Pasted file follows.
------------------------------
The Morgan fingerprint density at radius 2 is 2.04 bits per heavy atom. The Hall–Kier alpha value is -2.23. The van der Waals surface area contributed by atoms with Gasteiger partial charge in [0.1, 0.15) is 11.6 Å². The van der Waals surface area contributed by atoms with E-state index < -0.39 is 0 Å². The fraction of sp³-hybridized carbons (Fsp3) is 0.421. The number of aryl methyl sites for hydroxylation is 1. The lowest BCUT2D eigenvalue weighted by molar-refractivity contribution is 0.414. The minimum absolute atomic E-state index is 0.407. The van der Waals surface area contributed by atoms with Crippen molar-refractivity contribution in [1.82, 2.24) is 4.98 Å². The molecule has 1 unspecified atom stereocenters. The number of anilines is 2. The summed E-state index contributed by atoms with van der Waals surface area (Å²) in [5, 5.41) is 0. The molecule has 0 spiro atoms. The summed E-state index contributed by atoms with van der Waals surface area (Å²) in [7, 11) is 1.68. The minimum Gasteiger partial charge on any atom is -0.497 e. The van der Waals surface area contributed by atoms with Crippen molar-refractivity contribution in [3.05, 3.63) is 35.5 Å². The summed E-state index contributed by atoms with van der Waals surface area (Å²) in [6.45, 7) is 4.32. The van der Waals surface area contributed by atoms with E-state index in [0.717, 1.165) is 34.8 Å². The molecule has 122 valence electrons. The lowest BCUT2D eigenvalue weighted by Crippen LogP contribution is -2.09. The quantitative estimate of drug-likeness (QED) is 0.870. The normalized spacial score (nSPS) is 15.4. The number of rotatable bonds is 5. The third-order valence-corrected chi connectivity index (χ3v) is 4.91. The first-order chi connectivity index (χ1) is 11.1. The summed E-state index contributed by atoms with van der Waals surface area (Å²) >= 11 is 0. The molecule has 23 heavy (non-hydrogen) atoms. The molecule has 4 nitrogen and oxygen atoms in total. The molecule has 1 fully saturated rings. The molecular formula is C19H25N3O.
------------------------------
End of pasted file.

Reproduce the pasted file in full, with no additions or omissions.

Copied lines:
The Morgan fingerprint density at radius 2 is 2.04 bits per heavy atom. The Hall–Kier alpha value is -2.23. The van der Waals surface area contributed by atoms with Gasteiger partial charge in [0.1, 0.15) is 11.6 Å². The van der Waals surface area contributed by atoms with E-state index < -0.39 is 0 Å². The fraction of sp³-hybridized carbons (Fsp3) is 0.421. The number of aryl methyl sites for hydroxylation is 1. The lowest BCUT2D eigenvalue weighted by molar-refractivity contribution is 0.414. The minimum absolute atomic E-state index is 0.407. The van der Waals surface area contributed by atoms with Crippen molar-refractivity contribution in [1.82, 2.24) is 4.98 Å². The molecule has 1 unspecified atom stereocenters. The number of anilines is 2. The summed E-state index contributed by atoms with van der Waals surface area (Å²) in [5, 5.41) is 0. The molecule has 0 spiro atoms. The summed E-state index contributed by atoms with van der Waals surface area (Å²) in [7, 11) is 1.68. The minimum Gasteiger partial charge on any atom is -0.497 e. The van der Waals surface area contributed by atoms with Crippen molar-refractivity contribution in [3.05, 3.63) is 35.5 Å². The summed E-state index contributed by atoms with van der Waals surface area (Å²) in [6.45, 7) is 4.32. The van der Waals surface area contributed by atoms with E-state index in [0.717, 1.165) is 34.8 Å². The molecule has 122 valence electrons. The lowest BCUT2D eigenvalue weighted by Crippen LogP contribution is -2.09. The quantitative estimate of drug-likeness (QED) is 0.870. The normalized spacial score (nSPS) is 15.4. The number of rotatable bonds is 5. The third-order valence-corrected chi connectivity index (χ3v) is 4.91. The first-order chi connectivity index (χ1) is 11.1. The summed E-state index contributed by atoms with van der Waals surface area (Å²) >= 11 is 0. The molecule has 23 heavy (non-hydrogen) atoms. The molecule has 4 nitrogen and oxygen atoms in total. The molecule has 1 fully saturated rings. The molecular formula is C19H25N3O.